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Prostitution now has its own dating-style app – Yes, this is real

If Tinder wasn’t sleazy enough for you, apps have now begun embracing professional love. Yep. Prostitution. There’s now an app for that.

A Berlin-based company recently launched Peppr, a mobile app that mimics the dating website model concept to connect prostitutes with prospective clients. Peppr, which calls itself the “first mobile Web-app for booking erotic entertainment,” contains profiles of prostitutes that prospective customers can browse. 

Pia Poppenreiter, one the app’s co-founders, got the idea for the service while walking through a red-light area in Berlin during winter.

“We’re trying to revolutionize the image of sex work in general … We’re trying to get it away from its shabby image.”

“I was walking down Oranienburger Strasse — I know it sounds cheesy, but it’s the truth — it was chilly and I saw the poor girls on the streets, and I thought, why isn’t there an app? It’s not efficient to wait outside,” she said during an interview with German newspaper The Local.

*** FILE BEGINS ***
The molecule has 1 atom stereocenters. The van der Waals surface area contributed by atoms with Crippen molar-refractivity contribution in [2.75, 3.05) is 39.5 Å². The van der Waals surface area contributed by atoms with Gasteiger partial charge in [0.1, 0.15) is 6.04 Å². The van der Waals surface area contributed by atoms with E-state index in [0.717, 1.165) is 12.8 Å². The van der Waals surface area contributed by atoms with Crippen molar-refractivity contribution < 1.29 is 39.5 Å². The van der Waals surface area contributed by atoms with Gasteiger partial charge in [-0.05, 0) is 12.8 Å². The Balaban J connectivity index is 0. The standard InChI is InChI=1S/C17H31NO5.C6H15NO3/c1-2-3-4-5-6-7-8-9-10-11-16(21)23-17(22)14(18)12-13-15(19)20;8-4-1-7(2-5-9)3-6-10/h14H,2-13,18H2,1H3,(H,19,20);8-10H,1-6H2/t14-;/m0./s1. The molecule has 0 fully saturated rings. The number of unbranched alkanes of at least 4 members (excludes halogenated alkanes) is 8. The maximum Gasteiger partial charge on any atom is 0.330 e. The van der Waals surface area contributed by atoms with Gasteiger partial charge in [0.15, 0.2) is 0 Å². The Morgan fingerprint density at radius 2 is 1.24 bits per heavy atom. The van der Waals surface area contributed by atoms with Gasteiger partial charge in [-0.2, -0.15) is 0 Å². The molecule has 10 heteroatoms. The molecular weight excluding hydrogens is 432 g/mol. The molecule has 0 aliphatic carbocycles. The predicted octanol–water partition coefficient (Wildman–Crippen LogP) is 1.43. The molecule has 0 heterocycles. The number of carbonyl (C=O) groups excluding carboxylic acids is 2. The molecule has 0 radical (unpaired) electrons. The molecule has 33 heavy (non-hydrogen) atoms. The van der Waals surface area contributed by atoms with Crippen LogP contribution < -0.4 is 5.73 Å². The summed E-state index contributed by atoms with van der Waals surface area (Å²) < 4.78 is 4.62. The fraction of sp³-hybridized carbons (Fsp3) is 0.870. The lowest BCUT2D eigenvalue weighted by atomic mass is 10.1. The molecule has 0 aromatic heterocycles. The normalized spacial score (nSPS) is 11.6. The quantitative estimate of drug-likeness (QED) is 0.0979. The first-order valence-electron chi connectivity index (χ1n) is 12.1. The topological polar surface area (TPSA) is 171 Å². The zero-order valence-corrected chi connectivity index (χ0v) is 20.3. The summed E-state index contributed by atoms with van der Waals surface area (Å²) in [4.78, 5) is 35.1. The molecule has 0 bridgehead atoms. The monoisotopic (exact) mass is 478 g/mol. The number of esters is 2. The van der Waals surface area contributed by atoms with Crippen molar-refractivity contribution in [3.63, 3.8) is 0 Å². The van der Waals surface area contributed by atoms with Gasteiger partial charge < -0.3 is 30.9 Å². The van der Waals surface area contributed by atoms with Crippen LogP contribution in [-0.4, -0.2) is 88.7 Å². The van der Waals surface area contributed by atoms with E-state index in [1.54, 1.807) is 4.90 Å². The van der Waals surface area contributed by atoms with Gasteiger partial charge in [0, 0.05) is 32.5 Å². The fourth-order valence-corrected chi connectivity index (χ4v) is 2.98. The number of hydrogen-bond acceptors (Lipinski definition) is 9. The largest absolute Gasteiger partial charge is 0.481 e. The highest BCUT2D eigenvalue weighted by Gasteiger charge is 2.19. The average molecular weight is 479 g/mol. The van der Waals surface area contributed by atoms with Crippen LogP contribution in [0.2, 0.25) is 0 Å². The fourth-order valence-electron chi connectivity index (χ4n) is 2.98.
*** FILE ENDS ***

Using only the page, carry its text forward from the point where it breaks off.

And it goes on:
“We’re trying to revolutionize the image of sex work in general … We’re trying to get it away from its shabby image.”

Male and female prostitutes, or “Pepprs” as the service calls them, can upload their profiles onto the app for free. Clients, on the other hand, have to pay 5 or 10 euros to book through the service. For customers looking for something specific with their temporary mate, the app has adjustable filters, which allows users to peruse profiles according to body type or special services. Once a client decides on his desired companion, he can get in touch and make a date.

To make sure that people aren’t being forced into selling their services, the company behind the app conducts interviews to detect abuse, even though they admit that cannot guarantee that everyone is signing on willingly. Peppr has a tie-up with escort agencies and speaks with prostitutes by phone before uploading their profiles.  

“We have a short conversation to get the feeling that this is voluntary and they are independent sex workers … We try to ask them — you kind of find out in a conversation whether they’re doing it on a voluntary basis — we ask them what they did before, whether they’ve always worked voluntarily and so on,” Poppenreiter said.

Peppr, which launched on April 1, exists because Germany legalized prostitution in 2002. The country’s prostitution industry is said to generate 16 billion euros per year.

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